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25th April 2014
Author: Ross Sturley – CIMCIG Committee Member
At the Chartered Institute of Marketing's Construction Industry Group (CIMCIG) Chairman's Debate last month, the subject of how construction can improve its image came up - again. Despite the good work that our industry does – delivering the Olympic facilities on time, Heathrow’s new terminals and the many high profile developments British firms are involved with on a global scale - the general public’s perception is still coloured by the ‘cowboy builder’ stereotype.
Despite the relative success of the Considerate Contractor scheme, a national initiative set up by the construction industry in 1994 to improve its image, local papers are still full of ‘builders made our lives a misery’ stories, where mud on roads, noise from construction, or some other side effect of building works has affected a local community.
Underlying many of the negative perceptions, there seems to be a feeling that construction is not rocket science. That building projects are a relatively simple task which many people could do better if they only applied themselves. This, of course, is an attitude many marketers will be familiar with. We have probably all encountered a finance director or similar who feels that the ‘colouring in’ department could do with listening to some of their innate creativity.
We also have an issue so difficult that not even government can solve: that the Great British Public simply does not believe the argument in favour of new high speed railways, or vast quantities of new housing - not in their backyard at any rate.
Until the public understands and appreciates the value of the end product – that HS2 will help spread economic growth north; that building new houses on fields is a good thing for jobs, the economy, and for the generations to come so they have somewhere to live; and that airports make money for the UK that would otherwise go somewhere else, we will continue to find the negative stories outbalancing the positive.
It seems the only profession that gets the word 'cowboy' attached to it is builders. Ever heard of a cowboy baker? Thought not. This means construction is not a destination of choice for school leavers; "I really want to be a quantity surveyor" is not something you hear at secondary school mentor sessions.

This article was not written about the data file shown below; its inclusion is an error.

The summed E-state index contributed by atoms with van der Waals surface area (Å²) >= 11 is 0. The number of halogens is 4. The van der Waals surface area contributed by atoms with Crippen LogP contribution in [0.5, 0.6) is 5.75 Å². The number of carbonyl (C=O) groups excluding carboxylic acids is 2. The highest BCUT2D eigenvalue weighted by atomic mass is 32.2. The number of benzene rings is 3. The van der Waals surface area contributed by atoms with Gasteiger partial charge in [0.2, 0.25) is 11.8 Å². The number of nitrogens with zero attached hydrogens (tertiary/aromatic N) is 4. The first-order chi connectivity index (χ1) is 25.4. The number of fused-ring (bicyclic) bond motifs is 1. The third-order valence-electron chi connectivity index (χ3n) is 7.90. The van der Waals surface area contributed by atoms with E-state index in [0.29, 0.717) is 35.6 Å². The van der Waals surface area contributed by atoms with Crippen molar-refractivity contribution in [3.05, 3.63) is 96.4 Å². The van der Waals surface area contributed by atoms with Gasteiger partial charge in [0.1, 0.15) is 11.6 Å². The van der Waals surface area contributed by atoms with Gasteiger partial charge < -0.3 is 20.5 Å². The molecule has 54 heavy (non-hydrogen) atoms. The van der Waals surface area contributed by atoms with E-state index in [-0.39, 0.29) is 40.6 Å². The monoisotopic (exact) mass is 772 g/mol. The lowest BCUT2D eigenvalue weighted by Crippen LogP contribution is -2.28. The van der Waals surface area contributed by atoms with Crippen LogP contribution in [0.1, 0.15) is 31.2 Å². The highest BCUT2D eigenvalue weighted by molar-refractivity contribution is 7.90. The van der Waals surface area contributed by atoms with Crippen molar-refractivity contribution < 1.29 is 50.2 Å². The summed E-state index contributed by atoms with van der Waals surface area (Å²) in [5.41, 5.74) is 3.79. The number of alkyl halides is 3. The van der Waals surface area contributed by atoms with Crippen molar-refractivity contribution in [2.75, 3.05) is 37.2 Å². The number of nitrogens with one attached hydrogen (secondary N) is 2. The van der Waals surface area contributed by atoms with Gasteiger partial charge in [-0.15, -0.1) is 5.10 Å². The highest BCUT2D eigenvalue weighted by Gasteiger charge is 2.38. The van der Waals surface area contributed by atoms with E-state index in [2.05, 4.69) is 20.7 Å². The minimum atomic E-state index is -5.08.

This is partly because a small minority of builders are cowboys. BBC programme Rogue Traders is full of them – people who can’t be bothered to do an honest job well and who prefer to rip people off with shoddy work, or by conning them into paying for work they don’t need.
Conning people isn’t confined to building, of course, there are door-to-door scams, telephone scams, and more. Our major banks mis-sold insurance for years and are now paying the price. Perhaps construction is just a little more ‘in your face’ than other sectors?
The only solution here, short of some sort of licencing scheme akin to the Architects Registration Board (ARB), which I think no one would want, is continued work on “considerate contractor” style activity, allied with communications targeted at the general public to explain how complex and valuable construction and its end product is, as well as how to spot those cowboys who do exist and flag them up to trading standards.
The latter suggestion falls foul of a question often asked by those researched for this article – who will pay for that? Perhaps it’s time for a levy – maybe a central body such as the Construction Industry Council (CIC) could spend a fund generated by a ‘tax’ on all construction companies on improving the industry’s image?
There is certainly work to be done - work that could make our job easier and more rewarding, restock our industry with new, young talent, and could mean that saying “I’m in construction” at a party would be greeted with respect and admiration, rather than a grimace.
Ross Sturley is principal at Chart Lane, a strategic communications company specialising in construction, property and regeneration, and a committee member of the Chartered Institute of Marketing Construction Industry Group.
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